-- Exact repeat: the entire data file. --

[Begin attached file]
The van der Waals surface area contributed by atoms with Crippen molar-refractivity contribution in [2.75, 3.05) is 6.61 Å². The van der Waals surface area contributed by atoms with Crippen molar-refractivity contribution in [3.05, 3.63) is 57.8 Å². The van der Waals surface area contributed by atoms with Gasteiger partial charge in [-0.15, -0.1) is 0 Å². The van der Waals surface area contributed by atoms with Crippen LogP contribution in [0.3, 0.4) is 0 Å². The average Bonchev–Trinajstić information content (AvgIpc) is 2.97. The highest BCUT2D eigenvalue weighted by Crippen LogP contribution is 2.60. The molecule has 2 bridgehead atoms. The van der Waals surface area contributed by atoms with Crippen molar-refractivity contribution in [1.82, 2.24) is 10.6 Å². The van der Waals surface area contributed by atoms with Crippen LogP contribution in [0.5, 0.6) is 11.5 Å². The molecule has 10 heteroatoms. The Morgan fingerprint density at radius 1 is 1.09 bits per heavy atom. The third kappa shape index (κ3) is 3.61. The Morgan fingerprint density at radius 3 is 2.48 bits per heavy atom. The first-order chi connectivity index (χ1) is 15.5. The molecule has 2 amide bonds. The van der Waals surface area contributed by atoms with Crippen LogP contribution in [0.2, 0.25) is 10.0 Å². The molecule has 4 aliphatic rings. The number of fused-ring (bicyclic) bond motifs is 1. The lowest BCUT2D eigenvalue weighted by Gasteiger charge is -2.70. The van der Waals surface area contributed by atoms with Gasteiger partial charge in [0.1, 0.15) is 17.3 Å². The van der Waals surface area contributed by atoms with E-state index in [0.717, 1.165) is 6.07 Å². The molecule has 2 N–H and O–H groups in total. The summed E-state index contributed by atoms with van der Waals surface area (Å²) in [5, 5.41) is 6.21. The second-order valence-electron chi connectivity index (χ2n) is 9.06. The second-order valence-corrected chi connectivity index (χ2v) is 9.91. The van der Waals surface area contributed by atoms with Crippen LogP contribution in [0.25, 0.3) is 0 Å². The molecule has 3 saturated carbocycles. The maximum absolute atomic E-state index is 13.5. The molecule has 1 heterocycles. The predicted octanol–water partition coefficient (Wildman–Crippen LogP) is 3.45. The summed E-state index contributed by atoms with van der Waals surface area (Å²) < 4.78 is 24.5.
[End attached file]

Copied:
The van der Waals surface area contributed by atoms with Crippen molar-refractivity contribution in [2.75, 3.05) is 6.61 Å². The van der Waals surface area contributed by atoms with Crippen molar-refractivity contribution in [3.05, 3.63) is 57.8 Å². The van der Waals surface area contributed by atoms with Gasteiger partial charge in [-0.15, -0.1) is 0 Å². The van der Waals surface area contributed by atoms with Crippen LogP contribution in [0.3, 0.4) is 0 Å². The average Bonchev–Trinajstić information content (AvgIpc) is 2.97. The highest BCUT2D eigenvalue weighted by Crippen LogP contribution is 2.60. The molecule has 2 bridgehead atoms. The van der Waals surface area contributed by atoms with Crippen molar-refractivity contribution in [1.82, 2.24) is 10.6 Å². The van der Waals surface area contributed by atoms with Crippen LogP contribution in [0.5, 0.6) is 11.5 Å². The molecule has 10 heteroatoms. The Morgan fingerprint density at radius 1 is 1.09 bits per heavy atom. The third kappa shape index (κ3) is 3.61. The Morgan fingerprint density at radius 3 is 2.48 bits per heavy atom. The first-order chi connectivity index (χ1) is 15.5. The molecule has 2 amide bonds. The van der Waals surface area contributed by atoms with Crippen LogP contribution in [0.2, 0.25) is 10.0 Å². The molecule has 4 aliphatic rings. The number of fused-ring (bicyclic) bond motifs is 1. The lowest BCUT2D eigenvalue weighted by Gasteiger charge is -2.70. The van der Waals surface area contributed by atoms with Gasteiger partial charge in [0.1, 0.15) is 17.3 Å². The van der Waals surface area contributed by atoms with E-state index in [0.717, 1.165) is 6.07 Å². The molecule has 2 N–H and O–H groups in total. The summed E-state index contributed by atoms with van der Waals surface area (Å²) in [5, 5.41) is 6.21. The second-order valence-electron chi connectivity index (χ2n) is 9.06. The second-order valence-corrected chi connectivity index (χ2v) is 9.91. The van der Waals surface area contributed by atoms with Crippen LogP contribution in [0.25, 0.3) is 0 Å². The molecule has 3 saturated carbocycles. The maximum absolute atomic E-state index is 13.5. The molecule has 1 heterocycles. The predicted octanol–water partition coefficient (Wildman–Crippen LogP) is 3.45. The summed E-state index contributed by atoms with van der Waals surface area (Å²) < 4.78 is 24.5.